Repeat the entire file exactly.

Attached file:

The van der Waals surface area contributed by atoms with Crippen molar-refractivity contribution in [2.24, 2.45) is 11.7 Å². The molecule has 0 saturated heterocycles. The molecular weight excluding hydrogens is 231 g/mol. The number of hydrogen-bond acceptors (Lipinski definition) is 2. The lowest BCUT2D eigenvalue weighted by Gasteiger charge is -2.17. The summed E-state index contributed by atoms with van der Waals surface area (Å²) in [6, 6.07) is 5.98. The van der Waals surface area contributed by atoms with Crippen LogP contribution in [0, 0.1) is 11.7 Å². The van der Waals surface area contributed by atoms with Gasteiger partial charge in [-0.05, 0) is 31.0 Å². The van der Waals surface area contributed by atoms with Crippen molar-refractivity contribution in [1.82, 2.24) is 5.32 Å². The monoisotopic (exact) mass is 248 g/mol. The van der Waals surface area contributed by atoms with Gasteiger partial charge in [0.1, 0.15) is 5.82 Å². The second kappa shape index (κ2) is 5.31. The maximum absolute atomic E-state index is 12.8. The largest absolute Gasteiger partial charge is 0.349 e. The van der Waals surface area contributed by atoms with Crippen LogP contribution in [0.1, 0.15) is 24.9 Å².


The van der Waals surface area contributed by atoms with Crippen molar-refractivity contribution in [2.24, 2.45) is 11.7 Å². The molecule has 0 saturated heterocycles. The molecular weight excluding hydrogens is 231 g/mol. The number of hydrogen-bond acceptors (Lipinski definition) is 2. The lowest BCUT2D eigenvalue weighted by Gasteiger charge is -2.17. The summed E-state index contributed by atoms with van der Waals surface area (Å²) in [6, 6.07) is 5.98. The van der Waals surface area contributed by atoms with Crippen LogP contribution in [0, 0.1) is 11.7 Å². The van der Waals surface area contributed by atoms with Gasteiger partial charge in [-0.05, 0) is 31.0 Å². The van der Waals surface area contributed by atoms with Crippen molar-refractivity contribution in [1.82, 2.24) is 5.32 Å². The monoisotopic (exact) mass is 248 g/mol. The van der Waals surface area contributed by atoms with Gasteiger partial charge in [0.1, 0.15) is 5.82 Å². The second kappa shape index (κ2) is 5.31. The maximum absolute atomic E-state index is 12.8. The largest absolute Gasteiger partial charge is 0.349 e. The van der Waals surface area contributed by atoms with Crippen LogP contribution in [0.1, 0.15) is 24.9 Å².